Kerridge House

75 The Esplanade, Gisborne

  • Kerridge House.
    Copyright: NZ Historic Places Trust. Taken By: Martin Jones. Date: 2/04/2003.
  • .
    Copyright: NZ Historic Places Trust. Taken By: Martin Jones. Date: 2/04/2003.
  • .
    Copyright: NZ Historic Places Trust. Taken By: Martin Jones. Date: 2/04/2003.

List Entry Information

List Entry Status Listed List Entry Type Historic Place Category 1 Public Access Private/No Public Access
List Number 4421 Date Entered 15th February 1990

Locationopen/close

City/District Council

Gisborne District

Region

Gisborne Region

Legal description

Lot 2 Pt 4 DP 3148

Summaryopen/close

DESCRIPTION:

Kerridge House was built for Sir Robert Kerridge (1901- 1979), the cinema chain magnate whose name is still associated with the company he founded. Kerridge bought his first cinema in Gisborne in 1924 at the age of 23. With H.B. Williams, a wealthy local landowner, as his partner, Kerridge established a profitable and expanding business. Five years after Kerridge started his business the company owned 16 country cinemas in the east coast regions of the North Island.

After the Second World War Kerridge purchased his Fuller's chain of cinemas and then J.C. Williamson's New Zealand's interests to control 66% of New Zealand's movie houses. Kerridge was knighted for his services to the entertainment industry.

Assessment criteriaopen/close

Historical Significance or Value

Sir Robert Kerridge was one of New Zealand's best known entrepreneur. As the leading figure in the movie entertainment business in New Zealand he had a very high profile. The chain of cinemas he established largely survives today and reflects the very great influence this innovative businessman held in the industry. This modern contemporary house was built when Kerridge was still a relatively young businessman.

ARCHITECTURAL QUALITY:

This is an outstanding example of an Art Deco house. The consistency of design and use of materials is most noteworthy. This is one of the best Art Deco designs in New Zealand in a style which was rapidly reaching its heyday in the 1930s and was closely associated with the east coast regions of the North Island.

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Construction Professionalsopen/close

Burr & Mirfield

J H Burr became an Associate of the New Zealand Institute of Architects in 1905. Mirfield began his career as a clerk of works before entering into partnership with Burr in 1912.

Burr and Mirfield were responsible for many buildings in the Gisborne district including the Masonic Hotel (with Rene Natusch), the New Zealand Insurance Building, the Kaiti Memorial Church (with Clere and Williams, 1925), the Public Trust Office and some large residences in Gisborne.

Buildings designed by the Gisborne architectural practice of Burr and Mirfield - other than the Rangatira Hotel - include the New Zealand Insurance Building (1915), 50 Childers Road, Gisborne (NZHPT Registration # 3553, Category II historic place); the Public Trust Building (1922), 40 Childers Road, Gisborne (NZHPT Registration # 3552, Category II historic place); a house (1925) at 233 Harris Street, Gisborne (NZHPT Registration # 3512, Category II historic place); the Kerridge House (1935), 75 The Esplanade, Gisborne (NZHPT Registration # 4421, Category I historic place); and the M. Zemba Ltd Building (1937), 63 Peel Street, Gisborne (NZHPT Registration # 3542, Category II historic place).

Additional informationopen/close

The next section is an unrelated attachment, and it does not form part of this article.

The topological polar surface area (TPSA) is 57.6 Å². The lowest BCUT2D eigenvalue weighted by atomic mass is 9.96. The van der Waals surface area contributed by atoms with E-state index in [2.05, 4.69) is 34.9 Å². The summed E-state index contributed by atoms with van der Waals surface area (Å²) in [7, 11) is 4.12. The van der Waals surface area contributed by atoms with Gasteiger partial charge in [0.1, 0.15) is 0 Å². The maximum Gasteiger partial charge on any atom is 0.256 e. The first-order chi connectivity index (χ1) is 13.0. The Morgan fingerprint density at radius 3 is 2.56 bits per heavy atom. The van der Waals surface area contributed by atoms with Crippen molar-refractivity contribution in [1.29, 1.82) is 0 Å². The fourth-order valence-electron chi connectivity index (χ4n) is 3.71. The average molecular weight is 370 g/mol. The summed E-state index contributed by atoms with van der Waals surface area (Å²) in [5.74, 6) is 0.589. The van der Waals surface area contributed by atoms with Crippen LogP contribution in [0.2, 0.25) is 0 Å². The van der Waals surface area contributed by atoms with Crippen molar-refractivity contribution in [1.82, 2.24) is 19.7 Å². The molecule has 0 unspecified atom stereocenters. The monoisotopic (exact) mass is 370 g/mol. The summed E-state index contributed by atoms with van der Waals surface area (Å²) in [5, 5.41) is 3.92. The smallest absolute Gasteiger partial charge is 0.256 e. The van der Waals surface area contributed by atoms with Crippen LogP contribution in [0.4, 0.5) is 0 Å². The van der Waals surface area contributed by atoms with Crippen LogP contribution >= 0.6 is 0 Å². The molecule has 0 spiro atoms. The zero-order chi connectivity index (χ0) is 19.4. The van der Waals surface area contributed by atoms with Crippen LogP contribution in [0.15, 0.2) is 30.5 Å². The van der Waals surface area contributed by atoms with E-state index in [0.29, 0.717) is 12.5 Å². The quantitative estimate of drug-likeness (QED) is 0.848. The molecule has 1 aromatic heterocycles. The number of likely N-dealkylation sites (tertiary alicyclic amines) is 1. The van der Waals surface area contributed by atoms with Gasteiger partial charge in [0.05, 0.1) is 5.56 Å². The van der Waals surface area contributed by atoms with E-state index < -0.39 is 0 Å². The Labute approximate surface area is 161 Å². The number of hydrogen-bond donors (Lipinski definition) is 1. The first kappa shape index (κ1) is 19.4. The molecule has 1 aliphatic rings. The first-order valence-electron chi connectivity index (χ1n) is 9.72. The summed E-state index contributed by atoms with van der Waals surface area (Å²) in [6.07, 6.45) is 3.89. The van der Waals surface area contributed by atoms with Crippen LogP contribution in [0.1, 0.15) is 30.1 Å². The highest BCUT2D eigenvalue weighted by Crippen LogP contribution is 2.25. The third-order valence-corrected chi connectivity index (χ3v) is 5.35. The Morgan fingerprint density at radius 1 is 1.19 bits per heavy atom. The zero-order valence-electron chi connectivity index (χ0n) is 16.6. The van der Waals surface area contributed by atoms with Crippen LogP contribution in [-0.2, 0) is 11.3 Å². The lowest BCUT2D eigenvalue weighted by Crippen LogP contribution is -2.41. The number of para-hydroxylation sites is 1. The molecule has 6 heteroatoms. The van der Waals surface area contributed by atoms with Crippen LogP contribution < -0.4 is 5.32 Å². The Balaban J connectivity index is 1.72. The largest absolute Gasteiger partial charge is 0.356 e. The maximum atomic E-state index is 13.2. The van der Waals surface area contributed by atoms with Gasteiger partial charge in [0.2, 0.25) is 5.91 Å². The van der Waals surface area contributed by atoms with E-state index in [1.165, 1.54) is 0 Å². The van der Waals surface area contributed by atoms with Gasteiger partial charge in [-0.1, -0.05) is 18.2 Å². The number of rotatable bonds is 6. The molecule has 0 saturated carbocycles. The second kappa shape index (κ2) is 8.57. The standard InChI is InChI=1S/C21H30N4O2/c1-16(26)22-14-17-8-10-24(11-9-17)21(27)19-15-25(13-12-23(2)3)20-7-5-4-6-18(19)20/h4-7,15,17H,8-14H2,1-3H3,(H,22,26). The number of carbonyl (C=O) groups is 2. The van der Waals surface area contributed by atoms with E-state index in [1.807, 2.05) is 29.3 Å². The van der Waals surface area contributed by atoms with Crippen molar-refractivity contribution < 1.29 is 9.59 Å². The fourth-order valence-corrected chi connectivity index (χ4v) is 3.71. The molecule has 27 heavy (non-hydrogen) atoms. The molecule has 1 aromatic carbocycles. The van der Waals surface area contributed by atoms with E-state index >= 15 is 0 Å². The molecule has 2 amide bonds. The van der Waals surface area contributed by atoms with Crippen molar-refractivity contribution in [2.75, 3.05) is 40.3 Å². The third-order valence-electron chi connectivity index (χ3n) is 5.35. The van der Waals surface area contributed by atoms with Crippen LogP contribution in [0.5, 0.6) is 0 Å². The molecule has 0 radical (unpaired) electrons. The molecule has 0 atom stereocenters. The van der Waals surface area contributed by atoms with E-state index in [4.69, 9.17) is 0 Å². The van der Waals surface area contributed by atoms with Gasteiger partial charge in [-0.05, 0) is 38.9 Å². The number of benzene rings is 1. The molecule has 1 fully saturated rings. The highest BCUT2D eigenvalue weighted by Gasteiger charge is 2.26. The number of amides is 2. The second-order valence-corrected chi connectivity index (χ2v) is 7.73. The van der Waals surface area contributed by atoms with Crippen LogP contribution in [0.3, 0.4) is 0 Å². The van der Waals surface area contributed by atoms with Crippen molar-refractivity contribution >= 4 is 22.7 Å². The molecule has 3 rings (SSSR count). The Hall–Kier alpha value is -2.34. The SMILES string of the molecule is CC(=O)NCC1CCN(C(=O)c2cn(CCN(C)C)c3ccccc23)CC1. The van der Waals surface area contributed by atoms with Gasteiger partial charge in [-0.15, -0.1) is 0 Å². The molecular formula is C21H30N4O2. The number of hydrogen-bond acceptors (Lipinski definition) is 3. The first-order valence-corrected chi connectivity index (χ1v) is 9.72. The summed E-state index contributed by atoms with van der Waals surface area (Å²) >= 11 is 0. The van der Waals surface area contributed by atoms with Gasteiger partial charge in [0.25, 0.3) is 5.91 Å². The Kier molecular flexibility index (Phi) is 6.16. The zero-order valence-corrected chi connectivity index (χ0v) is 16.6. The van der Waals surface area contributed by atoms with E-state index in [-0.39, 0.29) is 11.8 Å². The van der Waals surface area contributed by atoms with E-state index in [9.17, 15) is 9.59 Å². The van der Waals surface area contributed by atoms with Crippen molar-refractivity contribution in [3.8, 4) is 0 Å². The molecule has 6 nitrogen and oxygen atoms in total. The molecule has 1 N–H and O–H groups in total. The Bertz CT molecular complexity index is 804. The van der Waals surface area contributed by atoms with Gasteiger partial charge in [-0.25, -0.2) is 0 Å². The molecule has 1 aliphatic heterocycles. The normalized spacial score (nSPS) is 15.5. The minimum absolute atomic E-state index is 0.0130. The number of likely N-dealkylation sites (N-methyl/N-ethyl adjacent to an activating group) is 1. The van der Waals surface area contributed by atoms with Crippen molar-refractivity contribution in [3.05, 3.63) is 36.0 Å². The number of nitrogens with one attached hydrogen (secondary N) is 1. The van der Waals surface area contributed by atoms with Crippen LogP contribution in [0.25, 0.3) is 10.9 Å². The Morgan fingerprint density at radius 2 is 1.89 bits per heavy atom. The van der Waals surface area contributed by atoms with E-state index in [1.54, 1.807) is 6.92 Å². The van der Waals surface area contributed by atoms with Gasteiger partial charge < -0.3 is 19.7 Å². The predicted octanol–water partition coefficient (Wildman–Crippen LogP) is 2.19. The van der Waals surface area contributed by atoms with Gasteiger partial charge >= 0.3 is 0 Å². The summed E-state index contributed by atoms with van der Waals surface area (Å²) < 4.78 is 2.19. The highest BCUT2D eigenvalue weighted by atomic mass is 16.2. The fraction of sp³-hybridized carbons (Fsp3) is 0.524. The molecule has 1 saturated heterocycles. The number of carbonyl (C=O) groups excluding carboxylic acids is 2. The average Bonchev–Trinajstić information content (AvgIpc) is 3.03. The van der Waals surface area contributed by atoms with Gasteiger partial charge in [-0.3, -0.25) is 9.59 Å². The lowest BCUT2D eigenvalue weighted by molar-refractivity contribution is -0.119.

Physical Description

ARCHITECTURAL DESCRIPTION:

The house is Art Deco in style. The front elevation has generous steps leading up to an entrance porch. Chromium plated steel railings define the steps and porch. There is a carport to the right of the house - an integral part of the design.

The roof has parapets. Some of the windows have patterned and textured glass while the sliding garage doors have diamond paved lights on the upper third. There is a small courtyard at the rear of the house.

The interior is richly finished in redwood throughout. The ceilings are panelled with Art Deco patterns except for the hall and main bedroom. The bathroom with its polygonal plan, is enhanced by the use of superior fittings and materials. Sliding doors with patterned glass separate the lounge, dining room and hall. The two fireplaces have terrazzo surrounds.

MODIFICATIONS:

1987 - Free standing fireplace installed in hall

1988 - Lounge and den window glazing changed to plain glass

Notable Features

Art Deco glazing and fittings

Maid-bell system (unoperational)

Push-button light switches

Polygonal bathroom

Construction Dates

Original Construction
1935 -

Modification
1987 -
Free standing fireplace installed in hall

Modification
1988 -
Lounge and den window glazing changed to plain glass

Construction Details

Foundations, concrete piles. Timber framing. Walls have exterior-diagonal slats, with stucco finish. Corrugated iron roof with parapets.

Information Sources

Gisborne District Council

Gisborne District Council

Gisborne City Council - Building Application Form, Floor plan, Architect's Specifications

Shaw, 1990

P. Shaw and P. Hallet, Art Deco Napier: Styles of the Thirties, Cosmos Publications, Napier, 1990

University of Auckland

University of Auckland

Shepperd Collection School of Architecture Library, Auckland, B49

Other Information

This historic place was registered under the Historic Places Act 1980. This report includes the text from the original Building Classification Committee report considered by the NZHPT Board at the time of registration.

Please note that entry on the New Zealand Heritage List/Rarangi Korero identifies only the heritage values of the property concerned, and should not be construed as advice on the state of the property, or as a comment of its soundness or safety, including in regard to earthquake risk, safety in the event of fire, or insanitary conditions.